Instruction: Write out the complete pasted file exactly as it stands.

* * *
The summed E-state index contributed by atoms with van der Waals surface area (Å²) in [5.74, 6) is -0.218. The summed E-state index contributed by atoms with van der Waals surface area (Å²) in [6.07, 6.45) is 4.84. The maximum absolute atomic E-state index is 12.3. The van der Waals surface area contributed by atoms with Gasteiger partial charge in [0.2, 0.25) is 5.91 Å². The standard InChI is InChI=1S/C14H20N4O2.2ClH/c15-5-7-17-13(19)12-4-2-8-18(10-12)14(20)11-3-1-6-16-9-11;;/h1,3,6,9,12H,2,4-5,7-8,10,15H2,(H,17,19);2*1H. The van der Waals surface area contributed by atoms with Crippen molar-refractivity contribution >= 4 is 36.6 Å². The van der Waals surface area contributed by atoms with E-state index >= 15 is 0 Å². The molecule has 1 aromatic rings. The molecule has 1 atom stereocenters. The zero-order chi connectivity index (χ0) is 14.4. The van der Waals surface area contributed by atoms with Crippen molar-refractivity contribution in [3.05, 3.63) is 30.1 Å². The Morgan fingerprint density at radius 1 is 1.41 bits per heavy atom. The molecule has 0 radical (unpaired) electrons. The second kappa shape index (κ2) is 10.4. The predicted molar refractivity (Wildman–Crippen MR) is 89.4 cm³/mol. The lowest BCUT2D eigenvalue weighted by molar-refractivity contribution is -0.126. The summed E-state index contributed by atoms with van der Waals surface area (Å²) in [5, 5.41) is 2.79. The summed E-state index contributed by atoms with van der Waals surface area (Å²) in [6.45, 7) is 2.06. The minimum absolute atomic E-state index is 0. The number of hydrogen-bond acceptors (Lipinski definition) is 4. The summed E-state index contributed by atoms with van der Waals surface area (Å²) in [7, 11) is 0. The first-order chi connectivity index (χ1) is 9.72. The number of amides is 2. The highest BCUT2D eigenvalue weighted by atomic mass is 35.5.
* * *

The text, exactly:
The summed E-state index contributed by atoms with van der Waals surface area (Å²) in [5.74, 6) is -0.218. The summed E-state index contributed by atoms with van der Waals surface area (Å²) in [6.07, 6.45) is 4.84. The maximum absolute atomic E-state index is 12.3. The van der Waals surface area contributed by atoms with Gasteiger partial charge in [0.2, 0.25) is 5.91 Å². The standard InChI is InChI=1S/C14H20N4O2.2ClH/c15-5-7-17-13(19)12-4-2-8-18(10-12)14(20)11-3-1-6-16-9-11;;/h1,3,6,9,12H,2,4-5,7-8,10,15H2,(H,17,19);2*1H. The van der Waals surface area contributed by atoms with Crippen molar-refractivity contribution >= 4 is 36.6 Å². The van der Waals surface area contributed by atoms with E-state index >= 15 is 0 Å². The molecule has 1 aromatic rings. The molecule has 1 atom stereocenters. The zero-order chi connectivity index (χ0) is 14.4. The van der Waals surface area contributed by atoms with Crippen molar-refractivity contribution in [3.05, 3.63) is 30.1 Å². The Morgan fingerprint density at radius 1 is 1.41 bits per heavy atom. The molecule has 0 radical (unpaired) electrons. The second kappa shape index (κ2) is 10.4. The predicted molar refractivity (Wildman–Crippen MR) is 89.4 cm³/mol. The lowest BCUT2D eigenvalue weighted by molar-refractivity contribution is -0.126. The summed E-state index contributed by atoms with van der Waals surface area (Å²) in [5, 5.41) is 2.79. The summed E-state index contributed by atoms with van der Waals surface area (Å²) in [6.45, 7) is 2.06. The minimum absolute atomic E-state index is 0. The number of hydrogen-bond acceptors (Lipinski definition) is 4. The summed E-state index contributed by atoms with van der Waals surface area (Å²) in [7, 11) is 0. The first-order chi connectivity index (χ1) is 9.72. The number of amides is 2. The highest BCUT2D eigenvalue weighted by atomic mass is 35.5.